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Safety leadership: let’s all be leaders in our own fields

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It’s been a while since I last shared my thoughts on safety. In the first blog, I talked about my three pillars of safety, and in the second, I elaborated on ‘behaviour’. Now, I’d like to share my experiences and views on the difficult subject of ‘leadership’.

Imagine the scene: we are preparing our kit and putting on our wetsuits. None of us has ever been in this particular canyon before and although my buddies told me that is was an “easy one”, surely that is in the eye of the beholder. Our life has changed significantly over the past year and I am here with my two sons. No more back-up or shared responsibility, I have to do this on my own now.

New territories lie ahead, both in the physical sense of this beautiful canyon and in the sense of our team dynamics. This pushes me into a new role: I am now the leader of my own little family ‘team’. I have to take care of the fun, learning, wellbeing and safety of both myself and my two boys, while conducting a potentially high risk activity in a unknown location. This triggers my thoughts on the ‘safety leader’ that I want to be.

The power of three

  • Be congruent (predictable/consistent). It’s not about being the safest guy on the shop floor, but setting the right example and making safety a subject you take time for. ‘The Leadership Shadow’ is an excellent and well-known model of how to cast the right leadership shadow by aligning your message, behaviour, what you value and what you reward. Tell people that safety is important, be a role model, take time for safety and positively reward those around you who follow suit. In this way, your views and expectations will be clear.
  • Be a coach. Intrinsic motivation is the best motivation. By applying a coaching approach towards the people around you, they will gain insights and grow in their understanding the needs and rewards of safe practices. However, don’t confuse coaching with a soft approach! As a coach, you must be strict and firm when rules are ignored, but the way you continue after is where you can make a positive difference. The team must feel that the strictness is from a positive direction to change. This will increase the chance of your team learning and growing in their own safety behaviour.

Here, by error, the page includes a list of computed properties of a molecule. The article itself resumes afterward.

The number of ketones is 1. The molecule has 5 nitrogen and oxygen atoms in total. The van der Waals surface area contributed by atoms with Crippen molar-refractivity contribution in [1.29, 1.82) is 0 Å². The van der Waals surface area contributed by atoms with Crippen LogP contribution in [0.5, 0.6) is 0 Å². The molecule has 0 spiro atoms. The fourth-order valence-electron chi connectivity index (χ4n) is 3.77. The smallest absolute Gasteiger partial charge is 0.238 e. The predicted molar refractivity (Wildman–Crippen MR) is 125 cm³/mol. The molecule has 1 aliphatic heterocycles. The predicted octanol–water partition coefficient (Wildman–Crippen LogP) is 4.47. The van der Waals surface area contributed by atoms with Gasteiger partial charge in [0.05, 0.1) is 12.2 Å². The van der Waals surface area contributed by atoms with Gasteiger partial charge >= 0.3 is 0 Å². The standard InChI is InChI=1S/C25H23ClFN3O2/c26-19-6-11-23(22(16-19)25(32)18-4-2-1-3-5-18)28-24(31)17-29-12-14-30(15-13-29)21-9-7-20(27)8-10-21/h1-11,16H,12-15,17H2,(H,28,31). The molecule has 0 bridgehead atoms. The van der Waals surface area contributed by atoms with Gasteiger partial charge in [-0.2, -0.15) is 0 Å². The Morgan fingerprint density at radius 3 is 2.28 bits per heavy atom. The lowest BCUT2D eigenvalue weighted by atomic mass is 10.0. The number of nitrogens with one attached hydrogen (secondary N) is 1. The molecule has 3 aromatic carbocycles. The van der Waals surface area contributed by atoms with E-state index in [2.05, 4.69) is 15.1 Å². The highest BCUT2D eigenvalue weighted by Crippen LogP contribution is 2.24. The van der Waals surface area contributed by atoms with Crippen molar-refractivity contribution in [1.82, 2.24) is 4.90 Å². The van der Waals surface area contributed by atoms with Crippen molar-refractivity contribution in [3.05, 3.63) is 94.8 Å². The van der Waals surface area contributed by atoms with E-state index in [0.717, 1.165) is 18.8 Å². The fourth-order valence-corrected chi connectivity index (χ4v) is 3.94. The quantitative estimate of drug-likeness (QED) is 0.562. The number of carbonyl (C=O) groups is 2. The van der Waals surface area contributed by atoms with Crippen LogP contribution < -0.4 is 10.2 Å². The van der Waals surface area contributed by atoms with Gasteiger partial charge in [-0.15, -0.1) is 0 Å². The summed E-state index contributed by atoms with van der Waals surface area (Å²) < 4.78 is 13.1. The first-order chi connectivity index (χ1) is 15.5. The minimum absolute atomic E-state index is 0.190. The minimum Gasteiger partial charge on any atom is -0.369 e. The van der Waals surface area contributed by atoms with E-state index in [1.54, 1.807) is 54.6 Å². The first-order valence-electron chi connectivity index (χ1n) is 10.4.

• Build a team. ‘Together Everybody Achieves More’ was a slogan used by one of my outdoor colleagues back in the day. It’s stuck with me until today – sharing insights, looking out for each other, working towards a shared goal. As a leader, you can be the one building the team, regardless of your position.

Patrick Lencioni’s model* for dysfunctional teams offers an excellent insight into the layers of interaction necessary to create an effective group. If you’re willing to build trust and show your own vulnerability from time to time, you and your team can build the right foundation. This also allows you to take constructive debate or conflict resolution to the next level.

Meanwhile, back at the canyon…

I had ensured that my messages and own behaviour were aligned. I had to set the right example. We took plenty of time to discuss the potential risks and how to stay safe. I also gave my boys verbal rewards when they followed the rules, as well as material ones by means of chocolate.

Together, we discussed the goal and how to achieve it, and I coached the boys when needed so that they could support themselves on the sections between the steep waterfalls. This created the room for them to listen and for myself to offer clear instructions at the trickier bits without micro-managing them.

Finally, we operated as one team. I told my sons that I felt nervous guiding them through unknown territory and that I also needed their support and honesty. This opened up room for the boys to share in the experience and it eased the situation. We had some constructive conflict along the way, but we could handle it, because there was trust.

We had a great day and our success propelled us into a memorable vacation with many safe and enjoyable outdoor activities. And although fatherhood and professional leadership are not the same, it’s easy to see how some basic elements can be transferred.

Look out for my next blog, which will be about the pillar of ‘awareness’.

*) Patrick Lencioni is an American writer on business management, particularly in relation to team management. He is best known as the author of ‘The Five Dysfunctions of a Team’, a popular business fable that explores working team dynamics and offers solutions to help teams perform better.


Merijn Buitelaar

Service Consultant - Member Global HSE Committee

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